A $4.8 million incentive package that was earmarked for a Dallas developer to help build on vacant land along Broadway across from the Pearl was delayed on Wednesday.
The Midtown Tax Increment Reinvestment Zone board (TIRZ) unanimously voted to table the vote because it needed financial details on an even larger, big picture project it’s being asked to help fund: the burying of overhead power lines on Broadway from Interstate 35 to East Mulberry Avenue.
Dallas-based Encore Multifamily plans to build a 386-unit apartment building on 3.4 acres of land on the northwest corner of Carson and Austin streets, which it purchased from local GrayStreet Partners last July. Construction was expected to begin some time this year, Encore Spokeswoman Amy Dunaway told the Heron in an email late last year.
But the Midtown TIRZ board declined to even hear a presentation from the city or Encore on the details on the incentive package, calling instead for a more detailed cost estimate and fleshed-out plan on the initiative to bury overhead power lines on Broadway before it could allocate funding toward other projects. Board member Marise McDermott, CEO of the Witte Museum, called it a “pivotal moment for the Midtown TIRZ,” which has aided in the completion of housing projects in the Pearl and Tobin Hill region north of downtown.
“Issuing debt from the TIRZ is going to become an issue we’re going to have to figure out, otherwise we’re going to be strapped for the next couple of years on anything large,” board member Suzanne Scott said.
In a presentation that was more of an update rather than an official request for funding, officials with the city and Austin-based consultant TXP described the power lines project as costing $8-$9 million. They expected future property tax revenue over 20 years to exceed the cost of burying the lines. In a TIRZ in San Antonio, the rise in property tax revenue is collected and reinvested into infrastructure upgrades and affordable housing initiatives within the zone.
David McBeth, an engineer with the city’s Public Works department, told board members that 70% of the design to bury lines was completed.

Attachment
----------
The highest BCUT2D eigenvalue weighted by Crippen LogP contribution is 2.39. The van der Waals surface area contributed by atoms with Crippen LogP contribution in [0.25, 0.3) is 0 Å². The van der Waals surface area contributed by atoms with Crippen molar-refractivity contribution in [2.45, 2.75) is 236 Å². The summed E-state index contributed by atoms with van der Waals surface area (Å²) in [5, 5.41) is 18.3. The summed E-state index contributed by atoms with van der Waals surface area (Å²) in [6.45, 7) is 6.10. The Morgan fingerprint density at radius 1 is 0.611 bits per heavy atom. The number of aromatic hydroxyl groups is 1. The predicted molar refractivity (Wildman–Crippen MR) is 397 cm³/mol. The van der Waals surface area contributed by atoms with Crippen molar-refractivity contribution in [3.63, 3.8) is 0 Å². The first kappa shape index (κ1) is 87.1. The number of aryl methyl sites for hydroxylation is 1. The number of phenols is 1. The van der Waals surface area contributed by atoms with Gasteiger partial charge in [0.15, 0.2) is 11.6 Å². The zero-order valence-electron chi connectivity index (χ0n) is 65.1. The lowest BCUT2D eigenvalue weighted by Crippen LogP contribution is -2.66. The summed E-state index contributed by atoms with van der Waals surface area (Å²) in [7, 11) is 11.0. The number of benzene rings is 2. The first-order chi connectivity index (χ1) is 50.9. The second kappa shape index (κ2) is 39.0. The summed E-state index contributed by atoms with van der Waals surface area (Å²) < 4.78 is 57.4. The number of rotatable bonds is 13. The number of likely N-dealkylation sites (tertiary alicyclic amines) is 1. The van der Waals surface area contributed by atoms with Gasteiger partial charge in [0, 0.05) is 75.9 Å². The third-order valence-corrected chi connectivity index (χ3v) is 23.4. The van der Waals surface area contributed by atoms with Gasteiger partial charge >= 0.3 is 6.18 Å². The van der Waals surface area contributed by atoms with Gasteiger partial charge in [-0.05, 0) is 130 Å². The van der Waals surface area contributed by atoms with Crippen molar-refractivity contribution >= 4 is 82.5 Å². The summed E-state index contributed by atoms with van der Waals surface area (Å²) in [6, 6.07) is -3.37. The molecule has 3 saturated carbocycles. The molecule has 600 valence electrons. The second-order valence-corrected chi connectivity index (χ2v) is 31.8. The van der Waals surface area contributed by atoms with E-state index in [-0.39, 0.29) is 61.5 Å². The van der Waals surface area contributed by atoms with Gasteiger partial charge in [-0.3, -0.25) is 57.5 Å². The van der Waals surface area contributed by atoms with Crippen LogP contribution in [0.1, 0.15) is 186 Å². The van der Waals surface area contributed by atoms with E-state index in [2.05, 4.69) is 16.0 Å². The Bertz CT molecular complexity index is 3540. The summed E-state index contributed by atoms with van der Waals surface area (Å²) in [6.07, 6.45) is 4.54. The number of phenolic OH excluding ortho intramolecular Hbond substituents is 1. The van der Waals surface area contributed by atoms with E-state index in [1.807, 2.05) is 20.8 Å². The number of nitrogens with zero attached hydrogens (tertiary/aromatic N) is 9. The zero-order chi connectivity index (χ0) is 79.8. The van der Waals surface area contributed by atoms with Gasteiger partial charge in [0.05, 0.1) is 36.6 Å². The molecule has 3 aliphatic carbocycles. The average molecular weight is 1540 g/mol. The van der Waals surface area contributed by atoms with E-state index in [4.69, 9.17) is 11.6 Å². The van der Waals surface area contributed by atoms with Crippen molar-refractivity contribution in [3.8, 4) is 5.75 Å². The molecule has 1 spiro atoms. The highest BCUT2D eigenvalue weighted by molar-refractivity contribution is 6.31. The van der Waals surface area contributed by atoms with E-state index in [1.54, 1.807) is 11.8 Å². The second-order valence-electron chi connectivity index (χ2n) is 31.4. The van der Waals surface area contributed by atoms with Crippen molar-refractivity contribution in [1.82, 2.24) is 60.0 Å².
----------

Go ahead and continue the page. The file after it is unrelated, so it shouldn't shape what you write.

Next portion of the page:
“What I’ve heard from city leadership is there needs to be a clear direction on construction funding, as well, before we determine if we’re going to continue with design of underground conversion,” McBeth said.
Christina Ramirez, a city attorney, said a formal request from the city to the Midtown TIRZ board would have to be made for both the design and construction of the power line project. City officials said they would expedite the funding request, with more details on the plan.
TXP Vice President Travis James showed Midtown TIRZ board members stretches of Broadway where power lines still hung above ground. They also showed clusters of vacant land that could potentially be redeveloped, especially if the costly task of burying power lines was already completed by the time construction began on future developments.
A financial summary of the Midtown TIRZ showed Encore receiving a total of $2 million directly from TIRZ coffers in 2022 and 2023. Between 2024 and 2031, Encore would receive rebates on city property taxes worth an estimated $2.8 million total. During the same time, Encore would also pay an estimated $954,441 into the city’s affordable housing fund.
It’s one of the largest incentive packages the Midtown TIRZ has considered in recent years.
Most recently, the Midtown TIRZ awarded a $4 million incentive deal to Embrey Partners Ltd. for the $100 million mixed-use Borden Park, the redevelopment project under construction at the former Borden Diary Co. plant at East Ashby Place.
Before the Midtown TIRZ board was to vote on tabling Encore’s incentive deal, Christina Ramirez, an attorney with the city, warned board members that a delay could jeopardize Encore’s willingness to build the apartments. She said she didn’t know when the city would formally request funding from the Midtown TIRZ board for the power line project.
“That could mean we would be tabling this project (Encore) indefinitely,” Ramirez said.
Dunaway of Encore did not respond to a request for comment.
During the meeting, board members said the Midtown TIRZ could approve both projects at once, essentially phasing out when each one would receive reimbursements from the TIRZ. But, again, it needed more financial details on the power line project before it could make a call.
The Encore property is surrounded by roughly 20 acres of land GrayStreet Partners purchased in recent years in anticipation for a $560 million master development it called Broadway East, which it envisioned as rivaling the Pearl in scope. At one point, GrayStreet Partners brought on Midway of Houston to help build more than 1.6 million square feet of mixed-use space over the next 10 years.
Last month, however, the San Antonio Express-News reported that Midway had sued GrayStreet Partners over the properties. In a lawsuit, Midway claims GrayStreet breeched a contract which Midway claims gave it first right of refusal on the sale of the land; GrayStreet was in the process of selling it to local Fulcrum Development.
Strangely enough, in May, GrayStreet Partners and Midway, in an unrelated project, received a $24 million incentive package for the redevelopment of the former Lone Star Brewery site south of downtown.
The Midtown TIRZ board had to be reminded that the Encore property is not under legal dispute between GrayStreet and Midway. Encore purchased it outright from GrayStreet a year ago this month.
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